William C. Mattison III, author of Introducing Moral Theology: True Happiness and the Virtues (Brazos Press, 2008), provided Church Life with the following written interview on virtue in the Church and the world today.
Why is the formation of virtue essential to a robust practice of discipleship?
Where to begin? Formation in virtue is absolutely crucial. One way to get at it is this. Our faith is thoroughly Incarnational. God becomes man that we might participate in the divine nature. Thus fullness of life—salvation—is not simply something that happens to us, although it is of course God’s initiative and only possible through God’s grace. It is also, however, something in which we participate. We are transformed, sanctified, by God’s grace to live life in Christ.
Now virtues are those stable dispositions to do certain sorts of activities well. They qualify our capacities, and make us who we are as a sort of “second nature.” Thus formation in virtue—and particularly graced or “infused” virtue—is our participation in the divine nature, truly begun in this life though complete only in the next. Put in this context, few things are more important than formation in virtue!
In your own assessment, how do you undertake formation into virtue today, especially with the undergraduates that you work with at Catholic University?
The ancients were a bit more aware than we are today of the importance of friendship in our lives. Shared life with friends was regarded as a high point of a truly fulfilling life. As Christians, we of course share this affirmation, rooted in the social nature of the human person. And it is even more central from the perspective of Christianity, since our triune God is a self-giving, loving communion of Persons who invites all people into that loving communion, a community that is the eschatological communion of saints and instantiated in this life as the Church. [St. Thomas] Aquinas so appreciated this ancient insight into the importance of friendship that he adopted Aristotle’s thought on it to explain the central virtue of the Christian life, charity. Pope Francis has recently pondered its importance for the transmission of faith in his [Apostolic Letter] Lumen Fidei.
What has any of this to do with formation in virtue? People are formed by their friends, by their communities. They can of course be formed poorly (de-formed), obtaining habits we call vices. But friendships and communities are also venues for formation into virtue, those habits that enable true human flourishing. I regard the sustenance of such friendships and community as a central task in Catholic education. It occurs in the classroom, in student life, across the university, and in the inauguration of students into traditions of thought where our intellectual lives are sustained. Most students leave college and cherish the friendships they have made, and that professor or two who was so formative on them. Again, these venues can be corrosive as seen in recent news accounts of horrendous behavior among college students in fraternities. But I take it as my task as a professor to build friendships with students, and to sustain classroom environments of humble and charitable intellectual rigor. As Associate Dean of Undergraduates for our school I take great care to nurture community among our theology students. I enjoy and support such friendship with my colleagues, faculty, and staff. These personal encounters are not mere window dressing to the academic endeavor. They are crucial for character (including intellectual) formation. A Catholic university must make it its mission to nourish friendship, an endeavor that is constitutive of our ultimate destiny of supernatural union with God, but also at a more immediate level accessible to and enjoyed by our community member friends of varying or even no faith.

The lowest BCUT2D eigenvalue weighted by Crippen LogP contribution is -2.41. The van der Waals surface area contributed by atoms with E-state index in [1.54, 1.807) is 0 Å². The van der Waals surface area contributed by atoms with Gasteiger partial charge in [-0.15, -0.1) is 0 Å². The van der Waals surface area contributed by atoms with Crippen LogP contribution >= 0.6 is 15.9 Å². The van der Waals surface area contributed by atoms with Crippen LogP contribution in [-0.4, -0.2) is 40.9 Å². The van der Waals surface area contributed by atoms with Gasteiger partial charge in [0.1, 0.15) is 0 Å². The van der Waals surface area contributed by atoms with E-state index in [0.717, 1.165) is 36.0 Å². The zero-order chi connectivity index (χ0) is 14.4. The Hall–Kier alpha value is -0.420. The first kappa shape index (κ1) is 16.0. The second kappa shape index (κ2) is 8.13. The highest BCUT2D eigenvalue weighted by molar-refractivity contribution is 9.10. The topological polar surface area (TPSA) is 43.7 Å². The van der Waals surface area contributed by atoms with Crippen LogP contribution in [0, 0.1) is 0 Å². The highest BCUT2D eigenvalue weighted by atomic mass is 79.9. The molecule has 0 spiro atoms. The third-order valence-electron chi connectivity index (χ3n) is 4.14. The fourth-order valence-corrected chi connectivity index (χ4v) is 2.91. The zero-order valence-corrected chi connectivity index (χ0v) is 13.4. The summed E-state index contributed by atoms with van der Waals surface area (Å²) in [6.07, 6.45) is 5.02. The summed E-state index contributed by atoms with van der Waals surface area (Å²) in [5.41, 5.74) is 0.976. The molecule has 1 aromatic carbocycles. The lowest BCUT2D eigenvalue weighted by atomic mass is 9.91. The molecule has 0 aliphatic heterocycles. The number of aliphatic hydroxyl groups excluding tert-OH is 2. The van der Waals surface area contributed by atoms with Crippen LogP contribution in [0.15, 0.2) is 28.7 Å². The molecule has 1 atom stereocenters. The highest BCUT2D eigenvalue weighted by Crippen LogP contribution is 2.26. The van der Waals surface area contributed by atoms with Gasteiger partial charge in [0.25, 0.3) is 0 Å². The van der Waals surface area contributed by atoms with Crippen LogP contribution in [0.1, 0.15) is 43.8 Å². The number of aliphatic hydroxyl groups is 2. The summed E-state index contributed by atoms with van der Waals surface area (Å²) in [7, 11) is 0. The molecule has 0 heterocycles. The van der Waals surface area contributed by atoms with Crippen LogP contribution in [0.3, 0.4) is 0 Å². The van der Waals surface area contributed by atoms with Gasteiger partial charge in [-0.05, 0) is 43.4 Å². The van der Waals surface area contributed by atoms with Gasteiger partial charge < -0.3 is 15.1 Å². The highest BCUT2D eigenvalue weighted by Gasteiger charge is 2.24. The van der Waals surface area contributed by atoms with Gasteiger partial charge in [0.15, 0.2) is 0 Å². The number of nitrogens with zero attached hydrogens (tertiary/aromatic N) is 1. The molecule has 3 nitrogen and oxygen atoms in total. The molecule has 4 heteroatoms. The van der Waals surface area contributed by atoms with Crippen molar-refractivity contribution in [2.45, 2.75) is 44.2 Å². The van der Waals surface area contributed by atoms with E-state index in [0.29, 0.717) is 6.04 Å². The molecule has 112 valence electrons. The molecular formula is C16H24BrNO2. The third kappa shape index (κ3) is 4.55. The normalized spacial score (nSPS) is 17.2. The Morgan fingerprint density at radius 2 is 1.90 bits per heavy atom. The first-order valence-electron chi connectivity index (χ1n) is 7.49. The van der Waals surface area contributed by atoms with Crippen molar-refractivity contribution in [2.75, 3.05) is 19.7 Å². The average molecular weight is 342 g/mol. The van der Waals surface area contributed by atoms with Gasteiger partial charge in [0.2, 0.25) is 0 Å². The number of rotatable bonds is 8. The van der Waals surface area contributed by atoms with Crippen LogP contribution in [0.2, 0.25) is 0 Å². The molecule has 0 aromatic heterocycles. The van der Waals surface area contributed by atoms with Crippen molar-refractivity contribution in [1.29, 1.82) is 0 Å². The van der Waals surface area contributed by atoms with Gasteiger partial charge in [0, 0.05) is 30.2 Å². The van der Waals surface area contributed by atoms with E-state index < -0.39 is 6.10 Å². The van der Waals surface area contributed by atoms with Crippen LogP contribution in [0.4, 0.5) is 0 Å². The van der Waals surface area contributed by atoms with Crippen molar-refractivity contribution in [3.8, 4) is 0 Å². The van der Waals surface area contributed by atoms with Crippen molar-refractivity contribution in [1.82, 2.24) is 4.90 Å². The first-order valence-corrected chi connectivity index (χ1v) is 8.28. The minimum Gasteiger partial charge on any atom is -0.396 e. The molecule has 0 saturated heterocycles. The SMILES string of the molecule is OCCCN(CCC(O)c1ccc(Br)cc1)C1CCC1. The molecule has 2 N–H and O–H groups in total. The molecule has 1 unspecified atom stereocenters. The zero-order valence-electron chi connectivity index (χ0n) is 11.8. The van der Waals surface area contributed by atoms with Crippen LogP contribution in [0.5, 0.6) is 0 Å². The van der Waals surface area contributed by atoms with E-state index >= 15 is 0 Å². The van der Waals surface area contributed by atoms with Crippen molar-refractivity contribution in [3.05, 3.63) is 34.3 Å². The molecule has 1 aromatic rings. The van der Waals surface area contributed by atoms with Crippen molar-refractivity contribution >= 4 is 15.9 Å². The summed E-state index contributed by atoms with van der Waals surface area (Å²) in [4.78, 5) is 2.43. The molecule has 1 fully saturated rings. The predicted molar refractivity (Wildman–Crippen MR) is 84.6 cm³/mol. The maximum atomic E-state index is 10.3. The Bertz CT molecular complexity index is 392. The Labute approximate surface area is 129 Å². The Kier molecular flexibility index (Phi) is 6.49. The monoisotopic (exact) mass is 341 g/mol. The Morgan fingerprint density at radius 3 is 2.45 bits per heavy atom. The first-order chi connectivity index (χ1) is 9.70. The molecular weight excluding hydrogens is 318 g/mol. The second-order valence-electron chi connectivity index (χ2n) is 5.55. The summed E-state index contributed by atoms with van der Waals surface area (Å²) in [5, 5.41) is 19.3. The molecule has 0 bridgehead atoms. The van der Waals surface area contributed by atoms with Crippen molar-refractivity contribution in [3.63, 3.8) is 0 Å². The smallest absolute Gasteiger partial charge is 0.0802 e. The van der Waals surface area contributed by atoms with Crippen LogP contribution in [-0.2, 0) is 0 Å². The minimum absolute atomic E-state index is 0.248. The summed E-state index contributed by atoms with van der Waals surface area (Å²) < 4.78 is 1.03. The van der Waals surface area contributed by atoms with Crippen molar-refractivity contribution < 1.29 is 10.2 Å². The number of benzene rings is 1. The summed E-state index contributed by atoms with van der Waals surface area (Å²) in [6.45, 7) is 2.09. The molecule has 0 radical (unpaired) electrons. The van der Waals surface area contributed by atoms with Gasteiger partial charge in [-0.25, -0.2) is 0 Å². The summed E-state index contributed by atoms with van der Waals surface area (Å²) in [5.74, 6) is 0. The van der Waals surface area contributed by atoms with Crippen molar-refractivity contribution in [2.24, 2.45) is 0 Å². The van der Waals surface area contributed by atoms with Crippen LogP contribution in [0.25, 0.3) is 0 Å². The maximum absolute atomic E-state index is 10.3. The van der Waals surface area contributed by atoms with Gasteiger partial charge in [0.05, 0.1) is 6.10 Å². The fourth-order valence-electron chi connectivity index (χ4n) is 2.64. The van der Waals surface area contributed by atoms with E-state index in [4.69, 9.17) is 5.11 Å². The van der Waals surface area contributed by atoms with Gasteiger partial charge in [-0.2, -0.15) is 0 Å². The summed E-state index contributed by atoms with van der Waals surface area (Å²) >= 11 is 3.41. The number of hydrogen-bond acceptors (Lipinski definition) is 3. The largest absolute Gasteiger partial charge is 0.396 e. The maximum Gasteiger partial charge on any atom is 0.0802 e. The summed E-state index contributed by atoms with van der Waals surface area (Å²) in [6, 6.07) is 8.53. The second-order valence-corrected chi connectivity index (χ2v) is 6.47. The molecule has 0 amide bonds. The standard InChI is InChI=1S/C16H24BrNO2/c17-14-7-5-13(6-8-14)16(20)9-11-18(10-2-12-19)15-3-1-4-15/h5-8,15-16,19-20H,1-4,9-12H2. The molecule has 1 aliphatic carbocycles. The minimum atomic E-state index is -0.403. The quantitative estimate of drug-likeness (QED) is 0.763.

Are there models of this formation that you see already in the Church or world today? Where?
Thank God, I see this everywhere. I see it in theological communities such as our undergraduates at Catholic University, or our doctoral students in formation. I see it in programs thriving at universities. At Notre Dame you have two obvious examples: ACE and Echo, where recent college graduates give away their lives in service while living in communities that nourish their spiritual and intellectual lives, with strong leadership and marked by that most noble indicator of human flourishing, joy.
In a previous issue of Church Life, Cyril O’Regan had this to say about sanctity in the modern world:
Contemporary secular culture is both relativistic and iconoclastic. It is relativistic in two different ways, although these ways usually go together. On the one hand, the secular world wants to refer to the bevy of forms of sainthood and excellence throughout history and suggest that different cultures and societies have different constructions. . . . On the other, the secularist also wants to suggest that sainthood represents an idiom of excess and fanaticism that is dangerously uncontrollable, and thus should be discouraged if not shunned. Benedict keeps in mind both Pascal and Newman on this point: Pascal when he says that the new world order emerging in the seventeenth century is that of l’homme moyen sensuel (“the average sensual man”) and Newman in the nineteenth century when he suggests that under the umbrella of enlightened Christianity the saint has been replaced by the citizen, the good enough person whose virtues fundamentally amount to socially approved vices, such as making money and lots of it.